Foody Guide

Discover our 2020 Foody Guide!

This year we have decided to promote French-American businesses in the food and wine industry through a Foody Guide that we have created to highlight and showcase our members in this area specifically. This culinary pamphlet is directed towards not only the newcomers in the Bay Area, but also to the locals, businesses or individuals, to inspire and ignite new business opportunities. Read on to discover more!


Special Interview
Chef Roland Passot
Owner of La Folie


How did you start your career?
I was working in France in a restaurant owned by Pierre Orsi in Lyon. He had just come back from the US. I was not a chef, I was just 18 but he still gave me a chance and sent me to the US a few months later to his friend’s restaurant. It was really an adventure, I didn’t speak English at the time. In May 1976, I thought I was going there for a year, but I never came back. I was amazed by the huge buildings, the Cadillacs… at the time there was a good community of French chefs in Chicago.
What was the food ecosystem like at the time?
The ecosystem at the time? It just didn’t exist. I tasted my first American strawberries and raspberries, they had no taste. There were no green beans, you had to get fish and foie gras all the way from Rungis… The lamb came from Colorado, the veal from Chicago and Wisconsin, and the lobster from Maine. Then suddenly in the 1980s, there was an explosion of American chefs who pushed for local cuisine, the farm to table model. Some people think it was only a trend, but it did better the ecosystem and helped develop Californian cuisine, then spreading to all the US, for example in Texas, where American chefs worked on a southwestern cuisine with local products.
During this time, I was still cooking with a French cuisine, but I started to realize this movement of local farmers was here to stay. Suddenly, lettuce, beans, strawberries, mustard, chive, tarragon could be found everywhere instead of being a rarity.
How do you see the role of Chefs today?
Chefs and farmers are responsible for their social an environmental impact. They need to favor local products, responsible fishing, they must realize where their products are coming from so they are fresh and sustainable. The marine ecosystems are disappearing, so we need to buy products we are sure are fair. Most chefs try to follow demand, and it empties the seas. Chefs can make people discover things they are not used to seeing on menus, such as razor clams or black cod, without overusing them. The goal is to promote diversity. Since the 1980s, restaurants have also started serving smaller portions. Getting only what you need in your plate is a good way to reduce waste.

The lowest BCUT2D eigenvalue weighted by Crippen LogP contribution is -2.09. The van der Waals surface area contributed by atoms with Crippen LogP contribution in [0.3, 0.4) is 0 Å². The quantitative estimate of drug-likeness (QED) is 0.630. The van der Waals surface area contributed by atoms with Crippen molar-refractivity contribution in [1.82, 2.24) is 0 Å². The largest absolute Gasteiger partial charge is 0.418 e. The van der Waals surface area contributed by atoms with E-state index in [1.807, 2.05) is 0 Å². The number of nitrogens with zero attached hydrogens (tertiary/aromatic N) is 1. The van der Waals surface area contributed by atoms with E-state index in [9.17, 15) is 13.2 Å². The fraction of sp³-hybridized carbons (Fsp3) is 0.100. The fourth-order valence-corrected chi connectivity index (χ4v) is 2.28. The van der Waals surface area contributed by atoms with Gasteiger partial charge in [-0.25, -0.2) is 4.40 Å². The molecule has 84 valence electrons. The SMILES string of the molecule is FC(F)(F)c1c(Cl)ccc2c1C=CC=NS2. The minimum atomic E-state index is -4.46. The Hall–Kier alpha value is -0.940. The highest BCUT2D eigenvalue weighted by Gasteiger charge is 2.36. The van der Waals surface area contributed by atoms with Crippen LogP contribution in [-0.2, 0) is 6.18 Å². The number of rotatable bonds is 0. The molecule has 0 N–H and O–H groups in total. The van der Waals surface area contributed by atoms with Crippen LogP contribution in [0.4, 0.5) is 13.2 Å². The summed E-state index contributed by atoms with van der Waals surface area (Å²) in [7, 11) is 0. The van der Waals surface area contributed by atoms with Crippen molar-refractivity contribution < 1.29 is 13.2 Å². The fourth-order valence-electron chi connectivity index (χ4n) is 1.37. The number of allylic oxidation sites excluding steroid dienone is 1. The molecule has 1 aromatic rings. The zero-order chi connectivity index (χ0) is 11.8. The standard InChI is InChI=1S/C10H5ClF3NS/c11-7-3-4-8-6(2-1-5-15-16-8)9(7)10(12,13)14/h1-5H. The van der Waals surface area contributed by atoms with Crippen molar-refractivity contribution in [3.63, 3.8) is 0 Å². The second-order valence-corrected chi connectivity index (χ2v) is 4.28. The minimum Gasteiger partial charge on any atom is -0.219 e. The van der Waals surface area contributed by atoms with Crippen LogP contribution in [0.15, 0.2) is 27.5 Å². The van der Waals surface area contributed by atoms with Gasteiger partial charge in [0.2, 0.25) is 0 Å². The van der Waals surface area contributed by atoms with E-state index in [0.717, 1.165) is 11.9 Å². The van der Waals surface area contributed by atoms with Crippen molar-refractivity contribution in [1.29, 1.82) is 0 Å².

I think that we should go back to more traditional cuisine techniques. Cooking “sous vide” for example, is very interesting but uses non-recyclable plastic. Why not explore again traditional techniques, such as pickling, brining, curing or using cast-iron pans?
Composting did not exist 20 years ago, it only came recently and is making a change in the whole industry, from chefs to waiters. Compost, separating waste, buying only the produce we need… as chefs, we are responsible for our environmental and social impact. In our restaurants, with our employees, in cooking classes, we must learn ourselves and be trailblazers and mentors for the next generation. It is important that we get into this all together. We also need to encourage artisanship. We are losing small businesses, restaurants, and a lot of San Francisco’s soul to tech, when we should protect this traditional savoir-faire.
What is new for you?
For my part, I am opening a new restaurant, Meso, in San Jose, with our grand opening on November 4th. My Executive Chef Gregory Short and Pastry Chef Eva Wong will accompany me to make Meso the coming together of culinary influences from across the Mediterranean Sea, from Italian and French, to Persian, Greek and Middle Eastern. We want to bring people together to reinvigorate connection, conversation, and community. It is a whole new adventure!

Thank you Chef Passot!

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